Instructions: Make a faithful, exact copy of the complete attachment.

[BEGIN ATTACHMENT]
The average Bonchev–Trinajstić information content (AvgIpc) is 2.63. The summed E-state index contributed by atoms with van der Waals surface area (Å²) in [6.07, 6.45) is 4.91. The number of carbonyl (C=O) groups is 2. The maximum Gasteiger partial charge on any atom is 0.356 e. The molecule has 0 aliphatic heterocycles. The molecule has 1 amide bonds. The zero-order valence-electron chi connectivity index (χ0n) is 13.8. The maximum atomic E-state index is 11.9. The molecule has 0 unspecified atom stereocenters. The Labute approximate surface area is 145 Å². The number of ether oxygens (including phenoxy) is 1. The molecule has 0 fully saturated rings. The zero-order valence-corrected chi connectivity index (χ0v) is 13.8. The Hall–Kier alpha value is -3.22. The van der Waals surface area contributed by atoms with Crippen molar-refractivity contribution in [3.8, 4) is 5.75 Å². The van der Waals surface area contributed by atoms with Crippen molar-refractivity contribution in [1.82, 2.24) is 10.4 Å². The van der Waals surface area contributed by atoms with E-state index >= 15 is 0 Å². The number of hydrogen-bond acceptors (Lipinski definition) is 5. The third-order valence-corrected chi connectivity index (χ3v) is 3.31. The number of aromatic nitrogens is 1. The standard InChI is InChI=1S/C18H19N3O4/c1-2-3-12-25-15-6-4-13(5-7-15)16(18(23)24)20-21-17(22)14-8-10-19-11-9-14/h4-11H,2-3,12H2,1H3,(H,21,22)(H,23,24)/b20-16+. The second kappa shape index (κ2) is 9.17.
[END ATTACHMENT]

The average Bonchev–Trinajstić information content (AvgIpc) is 2.63. The summed E-state index contributed by atoms with van der Waals surface area (Å²) in [6.07, 6.45) is 4.91. The number of carbonyl (C=O) groups is 2. The maximum Gasteiger partial charge on any atom is 0.356 e. The molecule has 0 aliphatic heterocycles. The molecule has 1 amide bonds. The zero-order valence-electron chi connectivity index (χ0n) is 13.8. The maximum atomic E-state index is 11.9. The molecule has 0 unspecified atom stereocenters. The Labute approximate surface area is 145 Å². The number of ether oxygens (including phenoxy) is 1. The molecule has 0 fully saturated rings. The zero-order valence-corrected chi connectivity index (χ0v) is 13.8. The Hall–Kier alpha value is -3.22. The van der Waals surface area contributed by atoms with Crippen molar-refractivity contribution in [3.8, 4) is 5.75 Å². The van der Waals surface area contributed by atoms with Crippen molar-refractivity contribution in [1.82, 2.24) is 10.4 Å². The van der Waals surface area contributed by atoms with E-state index >= 15 is 0 Å². The number of hydrogen-bond acceptors (Lipinski definition) is 5. The third-order valence-corrected chi connectivity index (χ3v) is 3.31. The number of aromatic nitrogens is 1. The standard InChI is InChI=1S/C18H19N3O4/c1-2-3-12-25-15-6-4-13(5-7-15)16(18(23)24)20-21-17(22)14-8-10-19-11-9-14/h4-11H,2-3,12H2,1H3,(H,21,22)(H,23,24)/b20-16+. The second kappa shape index (κ2) is 9.17.